There’s been big movement this week in the battle over whether or not online and other small businesses must charge sales tax when selling their products over the internet to buyers across state lines, something they have not been required to do previously and that many believe has put them at a distinct advantage for far too long. Yes, after years of back and forth on its pros, cons and implications for equity in the marketplace between online retailers and brick-and-mortar stores, the so-called Amazon Tax (more formally known as the Marketplace Fairness Act) may very well become the law of the land shortly.
Having won official backing from the President earlier, the proposed legislation was expedited by a significant Senate majority on Monday and will likely be voted on sometime today or tomorrow, where it is anticipated to pass the Democratic-controlled body with flying colors. Outlook for its passage in the House is less certain given that a number of Republicans, the current majority, deem it to be an unacceptable tax increase that will serve only to create costly complications when it comes to conflicting state laws and the need for software to manage it all.
Asserting that the proposed legislation as written would therefore disproportionately harm small business entrepreneurs in particular, eBay CEO John Donahoe, a key opponent of the bill, believes the threshold for compliance should be changed from $1 million to $10 million in out-of-state revenues. This would, at the very least, ensure that only the largest of online retailers, such as Amazon, are affected by the bill’s passage, something they are more readily equipped to handle.
Steve Delbianco, who represents a coalition of e-commerce companies called Netchoice that also opposes the legislation, reinforces this position and goes one step further, saying “This bill has never been about helping Main Street but about helping Big Box stores.” Large brick-and-mortar retailers such as Wal-Mart, Best Buy and Dick’s Sporting Goods, among hundreds of others— as well as strictly online retailers, like Amazon.com—support the measure. Amazon.com, in particular, has already begun to collect taxes on purchases made in various states, with more being brought into the fold each day.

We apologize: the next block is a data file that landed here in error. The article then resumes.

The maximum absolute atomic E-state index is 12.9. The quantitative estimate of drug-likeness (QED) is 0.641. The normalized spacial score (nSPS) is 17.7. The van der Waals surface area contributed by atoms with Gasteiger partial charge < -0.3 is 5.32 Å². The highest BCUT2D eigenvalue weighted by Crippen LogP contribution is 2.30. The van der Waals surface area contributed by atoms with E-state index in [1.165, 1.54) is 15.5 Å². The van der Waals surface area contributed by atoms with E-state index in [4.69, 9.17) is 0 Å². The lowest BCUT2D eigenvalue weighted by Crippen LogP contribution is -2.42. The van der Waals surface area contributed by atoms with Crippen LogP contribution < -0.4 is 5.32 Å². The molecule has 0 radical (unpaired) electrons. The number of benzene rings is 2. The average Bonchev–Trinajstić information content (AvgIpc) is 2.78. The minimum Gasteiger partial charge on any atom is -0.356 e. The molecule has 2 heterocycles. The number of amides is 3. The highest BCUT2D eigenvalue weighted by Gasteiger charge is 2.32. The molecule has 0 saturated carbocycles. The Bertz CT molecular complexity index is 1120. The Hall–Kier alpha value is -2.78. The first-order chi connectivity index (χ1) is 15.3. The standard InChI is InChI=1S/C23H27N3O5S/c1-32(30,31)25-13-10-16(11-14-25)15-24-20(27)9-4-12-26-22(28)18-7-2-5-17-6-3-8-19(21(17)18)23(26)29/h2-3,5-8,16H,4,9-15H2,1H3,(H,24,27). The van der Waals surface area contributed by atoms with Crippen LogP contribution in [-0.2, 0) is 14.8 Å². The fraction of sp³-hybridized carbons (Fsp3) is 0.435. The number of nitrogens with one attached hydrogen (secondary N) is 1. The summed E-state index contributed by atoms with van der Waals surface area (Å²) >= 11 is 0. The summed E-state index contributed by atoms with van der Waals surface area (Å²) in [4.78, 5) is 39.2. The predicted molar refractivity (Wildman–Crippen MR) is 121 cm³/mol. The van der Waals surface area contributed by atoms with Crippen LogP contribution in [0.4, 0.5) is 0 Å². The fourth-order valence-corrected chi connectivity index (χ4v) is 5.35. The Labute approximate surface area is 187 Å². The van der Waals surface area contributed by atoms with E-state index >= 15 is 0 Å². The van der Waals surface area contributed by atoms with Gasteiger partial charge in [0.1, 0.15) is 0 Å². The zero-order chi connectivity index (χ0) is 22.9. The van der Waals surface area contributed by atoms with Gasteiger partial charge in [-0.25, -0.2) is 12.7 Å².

Meanwhile, Ebay’s particularly aggressive support for the Marketplace Fairness Act these last few weeks has innumerable smaller retailers from across the country all fired up, and they’re fighting back…
“As a small business retailer, I compete on price and work hard to serve my customers, but I don’t have the ability to forgo collecting sales tax at the point of purchase,” said one. “I hope the U.S. Senate stands up for the small businesses across this country (who) are the economic engines that fuel our local communities. Enough is enough; eBay should stop asking for government special treatment and compete fairly in the free market economy.”
Said another, “I am not asking for a government handout to make my business thrive; I am simply asking for a level playing field where the government doesn’t decide if my business is going to succeed or fail.”
Time will tell us where this intense and longstanding debate will finally lead. However, the House is due to start hearing arguments soon, making resolution on the issue one step closer to becoming a reality.
For more information on the Amazon Tax Debate and how you as a low investment business can weigh in with your opinions, we recommend the following resources:
Pro Internet Tax
Con Internet Tax
eBay (position statement on Mashable)
Past BusinessOpportunity.com Articles on this Topic
HOT TOPIC! If you’re a small business owner, especially one who does much of your business online, how do you think the new Amazon Tax law affect you? Are you a fan? Why or why not?